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Towards practical lattice-based cryptography

  • Author(s): Lyubashevsky, Vadim
  • et al.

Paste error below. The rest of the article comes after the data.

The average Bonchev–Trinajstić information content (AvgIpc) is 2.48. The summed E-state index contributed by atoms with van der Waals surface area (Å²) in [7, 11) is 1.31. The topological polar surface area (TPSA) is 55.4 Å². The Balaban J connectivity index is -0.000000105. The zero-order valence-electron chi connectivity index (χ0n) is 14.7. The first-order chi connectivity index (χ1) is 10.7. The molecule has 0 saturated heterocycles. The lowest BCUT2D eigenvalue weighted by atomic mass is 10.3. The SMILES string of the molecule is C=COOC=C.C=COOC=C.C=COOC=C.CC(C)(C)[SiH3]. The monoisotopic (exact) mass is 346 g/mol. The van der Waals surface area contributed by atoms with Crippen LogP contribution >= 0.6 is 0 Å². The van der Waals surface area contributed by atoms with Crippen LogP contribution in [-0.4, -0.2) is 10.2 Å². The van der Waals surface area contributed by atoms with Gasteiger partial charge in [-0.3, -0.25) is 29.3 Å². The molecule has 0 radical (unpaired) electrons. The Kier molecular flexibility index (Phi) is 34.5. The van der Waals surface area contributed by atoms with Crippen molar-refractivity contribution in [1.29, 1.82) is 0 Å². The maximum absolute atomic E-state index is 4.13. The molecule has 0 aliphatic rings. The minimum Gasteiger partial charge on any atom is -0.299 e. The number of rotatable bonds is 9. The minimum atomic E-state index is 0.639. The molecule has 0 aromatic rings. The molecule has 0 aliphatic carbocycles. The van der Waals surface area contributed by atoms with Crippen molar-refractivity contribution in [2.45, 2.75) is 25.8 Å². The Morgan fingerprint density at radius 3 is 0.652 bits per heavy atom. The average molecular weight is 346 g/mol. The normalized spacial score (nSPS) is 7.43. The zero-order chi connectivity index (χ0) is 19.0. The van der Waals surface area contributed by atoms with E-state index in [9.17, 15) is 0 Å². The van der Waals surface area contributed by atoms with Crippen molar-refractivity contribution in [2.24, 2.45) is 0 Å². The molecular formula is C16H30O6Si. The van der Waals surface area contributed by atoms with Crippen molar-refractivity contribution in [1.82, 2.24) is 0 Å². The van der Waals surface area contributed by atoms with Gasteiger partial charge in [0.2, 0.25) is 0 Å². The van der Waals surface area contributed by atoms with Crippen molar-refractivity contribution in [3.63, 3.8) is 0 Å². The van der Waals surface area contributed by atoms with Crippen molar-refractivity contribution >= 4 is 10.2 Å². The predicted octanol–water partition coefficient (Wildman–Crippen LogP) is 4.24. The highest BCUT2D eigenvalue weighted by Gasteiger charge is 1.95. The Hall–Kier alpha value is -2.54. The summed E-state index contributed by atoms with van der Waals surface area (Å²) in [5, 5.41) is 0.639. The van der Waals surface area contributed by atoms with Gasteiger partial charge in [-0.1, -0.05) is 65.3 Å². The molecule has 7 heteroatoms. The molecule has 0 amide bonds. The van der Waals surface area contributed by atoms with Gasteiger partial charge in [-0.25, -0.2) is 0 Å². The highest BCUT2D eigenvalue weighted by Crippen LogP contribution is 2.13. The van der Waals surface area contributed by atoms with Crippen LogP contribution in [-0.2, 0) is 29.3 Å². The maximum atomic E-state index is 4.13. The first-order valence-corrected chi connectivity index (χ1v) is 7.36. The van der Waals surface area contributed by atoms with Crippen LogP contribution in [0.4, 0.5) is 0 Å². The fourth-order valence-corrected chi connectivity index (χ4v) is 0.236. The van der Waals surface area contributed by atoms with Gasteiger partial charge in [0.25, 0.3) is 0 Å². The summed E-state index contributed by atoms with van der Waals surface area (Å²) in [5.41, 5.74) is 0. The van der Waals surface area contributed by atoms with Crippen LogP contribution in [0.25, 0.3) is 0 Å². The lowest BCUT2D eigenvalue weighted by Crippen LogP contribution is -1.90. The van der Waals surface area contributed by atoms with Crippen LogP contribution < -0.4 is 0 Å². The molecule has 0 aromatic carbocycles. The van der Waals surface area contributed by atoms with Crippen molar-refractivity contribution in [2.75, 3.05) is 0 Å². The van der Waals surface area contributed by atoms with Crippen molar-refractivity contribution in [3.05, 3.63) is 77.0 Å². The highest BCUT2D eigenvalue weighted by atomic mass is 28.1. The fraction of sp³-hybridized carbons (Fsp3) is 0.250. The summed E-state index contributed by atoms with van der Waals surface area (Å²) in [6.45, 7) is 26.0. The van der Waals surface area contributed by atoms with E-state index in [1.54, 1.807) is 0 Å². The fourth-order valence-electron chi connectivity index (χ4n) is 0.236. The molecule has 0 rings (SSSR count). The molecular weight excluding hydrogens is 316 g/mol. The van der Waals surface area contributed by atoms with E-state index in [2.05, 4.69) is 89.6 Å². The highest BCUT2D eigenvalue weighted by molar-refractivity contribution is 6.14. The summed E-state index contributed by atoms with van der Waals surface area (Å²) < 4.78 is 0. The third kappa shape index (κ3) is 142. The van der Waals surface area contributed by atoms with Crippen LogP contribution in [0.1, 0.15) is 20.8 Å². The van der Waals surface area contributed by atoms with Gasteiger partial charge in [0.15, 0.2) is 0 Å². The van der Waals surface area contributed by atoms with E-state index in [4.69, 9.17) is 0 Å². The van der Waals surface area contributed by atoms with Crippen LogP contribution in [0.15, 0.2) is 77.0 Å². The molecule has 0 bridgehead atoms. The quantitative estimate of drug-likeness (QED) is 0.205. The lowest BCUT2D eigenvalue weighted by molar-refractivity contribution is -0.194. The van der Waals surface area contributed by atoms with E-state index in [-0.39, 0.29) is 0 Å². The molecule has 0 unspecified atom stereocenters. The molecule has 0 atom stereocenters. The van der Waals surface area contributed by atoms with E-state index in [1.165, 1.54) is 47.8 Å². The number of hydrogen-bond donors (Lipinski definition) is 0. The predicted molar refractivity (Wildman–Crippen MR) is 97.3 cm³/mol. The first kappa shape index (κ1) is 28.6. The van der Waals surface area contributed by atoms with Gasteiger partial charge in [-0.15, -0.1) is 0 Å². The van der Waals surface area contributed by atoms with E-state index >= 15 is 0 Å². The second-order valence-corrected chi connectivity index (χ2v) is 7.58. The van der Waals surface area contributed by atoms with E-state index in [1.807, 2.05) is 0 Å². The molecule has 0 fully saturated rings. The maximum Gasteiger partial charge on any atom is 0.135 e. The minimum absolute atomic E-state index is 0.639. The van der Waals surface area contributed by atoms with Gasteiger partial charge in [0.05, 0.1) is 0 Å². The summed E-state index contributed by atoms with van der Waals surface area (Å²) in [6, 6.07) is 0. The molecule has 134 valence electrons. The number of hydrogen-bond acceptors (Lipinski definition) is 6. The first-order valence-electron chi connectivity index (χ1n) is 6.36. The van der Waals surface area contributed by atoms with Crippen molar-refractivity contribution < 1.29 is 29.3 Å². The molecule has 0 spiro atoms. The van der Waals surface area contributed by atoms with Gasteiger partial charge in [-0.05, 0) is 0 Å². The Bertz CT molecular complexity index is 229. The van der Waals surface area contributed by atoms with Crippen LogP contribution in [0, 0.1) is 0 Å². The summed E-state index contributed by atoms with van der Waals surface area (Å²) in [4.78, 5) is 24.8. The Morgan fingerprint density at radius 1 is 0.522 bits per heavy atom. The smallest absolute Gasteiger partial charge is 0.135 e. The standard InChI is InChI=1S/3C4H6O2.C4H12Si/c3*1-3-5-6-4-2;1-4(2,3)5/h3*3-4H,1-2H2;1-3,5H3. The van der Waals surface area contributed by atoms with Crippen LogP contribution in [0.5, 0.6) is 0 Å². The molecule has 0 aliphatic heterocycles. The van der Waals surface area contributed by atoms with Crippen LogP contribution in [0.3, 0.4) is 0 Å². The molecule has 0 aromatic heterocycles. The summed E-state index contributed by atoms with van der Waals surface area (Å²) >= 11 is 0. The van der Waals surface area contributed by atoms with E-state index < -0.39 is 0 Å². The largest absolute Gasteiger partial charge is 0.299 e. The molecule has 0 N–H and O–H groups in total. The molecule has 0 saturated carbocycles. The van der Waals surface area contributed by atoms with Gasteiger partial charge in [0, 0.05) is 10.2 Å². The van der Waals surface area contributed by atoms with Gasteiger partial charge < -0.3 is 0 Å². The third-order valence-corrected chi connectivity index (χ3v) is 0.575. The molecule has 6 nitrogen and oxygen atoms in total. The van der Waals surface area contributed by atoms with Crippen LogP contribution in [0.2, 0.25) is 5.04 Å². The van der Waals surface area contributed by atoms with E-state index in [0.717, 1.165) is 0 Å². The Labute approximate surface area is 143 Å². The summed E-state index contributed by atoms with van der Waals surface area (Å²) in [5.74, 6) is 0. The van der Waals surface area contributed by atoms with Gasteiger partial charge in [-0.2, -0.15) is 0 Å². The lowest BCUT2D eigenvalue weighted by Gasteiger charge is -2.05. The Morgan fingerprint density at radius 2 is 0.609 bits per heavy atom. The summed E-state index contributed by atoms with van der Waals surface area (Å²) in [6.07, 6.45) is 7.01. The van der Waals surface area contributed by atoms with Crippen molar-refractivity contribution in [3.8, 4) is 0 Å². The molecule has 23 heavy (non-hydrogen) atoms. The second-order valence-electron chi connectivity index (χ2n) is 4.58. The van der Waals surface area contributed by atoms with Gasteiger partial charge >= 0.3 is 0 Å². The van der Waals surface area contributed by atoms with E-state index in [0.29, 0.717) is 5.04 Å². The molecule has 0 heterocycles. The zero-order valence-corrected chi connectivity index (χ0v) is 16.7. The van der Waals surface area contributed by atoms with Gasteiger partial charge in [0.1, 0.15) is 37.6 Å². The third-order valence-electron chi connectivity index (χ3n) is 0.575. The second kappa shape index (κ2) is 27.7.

Lattice-based cryptography began with the seminal work of Ajtai (Ajtai '96) who showed that it is possible to build families of cryptographic functions in which breaking a randomly chosen element of the family is as hard as solving worst-case instances of lattice problems. This work generated great interest and resulted in constructions of many other cryptographic protocols with security based on worst-case lattice problems. An additional advantage of lattice-based primitives is that, unlike their counterparts based on factoring and discrete log, they are conjectured to be secure in the advent of quantum computing. The main disadvantage of lattice-based constructions is that they generally involve operations on, and storage of, large n x n matrices. This resulted in the schemes being rather inefficient and unsuitable for practical use. To cope with this inherent inefficiency, Micciancio proposed to build lattice-based primitives based on the worst-case hardness of lattices that have some additional structure. In (Micciancio '02), he showed how to build one-way functions, computable in almost linear time, with security based on worst-case problems on such lattices. While interesting from a theoretical perspective, one-way functions are not very useful in practice. Our goal in this thesis is to present constructions of practical and efficient cryptographic protocols whose security is based on worst-case hardness of lattice problems. We first show how to build collision- resistant hash functions whose security is based on the hardness of lattice problems in all lattices with a special structure. The special structure that the lattices possess is that they are ideals of certain polynomial rings. The hash functions that we build have almost linear running time, and in practice turn out to be essentially as efficient as ad-hoc constructions that have no provable security. We also give constructions of provably-secure identification and signature schemes whose asymptotic running times are almost linear (up to poly-logarithmic factors), and so these schemes are much more efficient than comparable primitives with security based on factoring and discrete log. Thus our work implies that by considering ideal lattices, it is possible to have the best of both worlds: security based on worst-case problems and optimal efficiency

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